True Too Explores The Cases for Kendrick’s Best Album

Image via Marco Lombardo

On Good Friday, countries all across the world will stop working in light of the Christian holiday which honors the crucifixion of Jesus Christ. Similarly, on the same day, millions across the world will stop what they are doing, and immerse themselves in the new Kendrick Lamar album DAMN., expected to drop at 1:00 A.M. Eastern time. The anticipation for DAMN. has built ever since Kendrick dropped “The Heart Pt. 4” a few weeks ago which teased the album’s release date. After a slight delay, we now have an album cover, tracklist, and a list of producers, (and a leak…) – and we’re all just waiting to listen. In the meantime, though, we’ve revisited Kendrick’s collection to keep us occupied and try and answer a highly contested question: what is Kendrick’s best album? Officially, his collection features 3 full-length LP’s (not counting DAMN.), one EP, and one b-side compilation. We make the case for how each project could be considered his best, as we hope his next project will also be in the conversation for years to come.

Overly Dedicated (2010)

I’m not exactly sure if there are people on this who actually would pick this album. Maybe a far out hipster who doesn’t listen to “commercialized” music or something… But this isn’t a slight on the EP. It planted the seeds for what would come later for Kendrick; pristinely-executed concept albums, and beautiful jazz instrumentation. Overly Dedicated starts off with a Roots-produced jazz track, “The Heart Pt. 2”, which Kendrick goes absolutely ballistic over. It’s arguably the best track on the EP, and it’s a preview of the lyrical acrobatics he would perform in the future like on “Rigamortus” and “m.A.A.d. City.” Other highlights include; the spacey “Night of the Living Junkies”; the airy “P&P 1.5” (assisted by Ab-Soul); the bombastic “Average Bro”; and the blissful “Heaven & Hell”. But the real standout is “Ignorance Is Bliss”, a song that remains significant for two purposes. Firstly, it’s the song that led Dr. Dre to link up with Kendrick. Secondly, it’s an absolutely haunting street narrative that still remains one of the best songs in his catalogue. Overall, the EP isn’t perfect, but it showed us the monster potential that the compton rapper was soon about to unleash.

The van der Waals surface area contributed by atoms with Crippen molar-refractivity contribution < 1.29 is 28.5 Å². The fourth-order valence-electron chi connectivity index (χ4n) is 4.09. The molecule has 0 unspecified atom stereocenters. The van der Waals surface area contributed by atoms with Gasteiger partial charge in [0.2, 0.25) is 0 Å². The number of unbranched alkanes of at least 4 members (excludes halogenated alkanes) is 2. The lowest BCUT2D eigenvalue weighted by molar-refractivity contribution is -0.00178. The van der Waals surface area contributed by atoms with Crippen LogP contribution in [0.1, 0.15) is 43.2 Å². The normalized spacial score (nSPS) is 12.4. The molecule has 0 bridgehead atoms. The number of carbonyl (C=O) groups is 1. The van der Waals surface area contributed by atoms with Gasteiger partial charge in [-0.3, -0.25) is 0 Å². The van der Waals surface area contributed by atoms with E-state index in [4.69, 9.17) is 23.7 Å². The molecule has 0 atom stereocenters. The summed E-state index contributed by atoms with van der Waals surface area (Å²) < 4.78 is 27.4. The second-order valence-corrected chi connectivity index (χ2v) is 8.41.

– Michael Charlebois

Section.80 (2011)

Without Section.80, Kendrick would have never blown up. That’s my bold statement for this article. “Swimming Pools” is the song that everyone remembers as his first big radio hit, and this is true. “A.D.H.D.,” however, was the song that earned him a name. It introduced him to more than just underground hip-hop communities, and further extended his fame to the man that would go on the earn universal respect and acclaim. Kendrick didn’t explore the heavier topics in such an organized and thematic manor like GKMC or TPAB, but that doesn’t mean the messages on this album aren’t potent. “HiiiPower” may be K-Dot’s best politically charged song, which gained notoriety for referencing a dream where he spoke to the late Martin Luther King Jr. Producers didn’t slack on the beats for this album either, as it features some excellent production, especially on tracks like “Blow My High” and “Rigamortus.” It’s also safe to say that if people didn’t think Kendrick was already a talented rapper before hearing this material, it would be hard to argue otherwise after hearing the plethora of flows and tones he uses. Section.80 also set the narrative format that his following two albums took, an underused tactic in the hip-hop genre that Kendrick executes to perfection. Don’t sleep on the importance of Section.80 to this man’s career.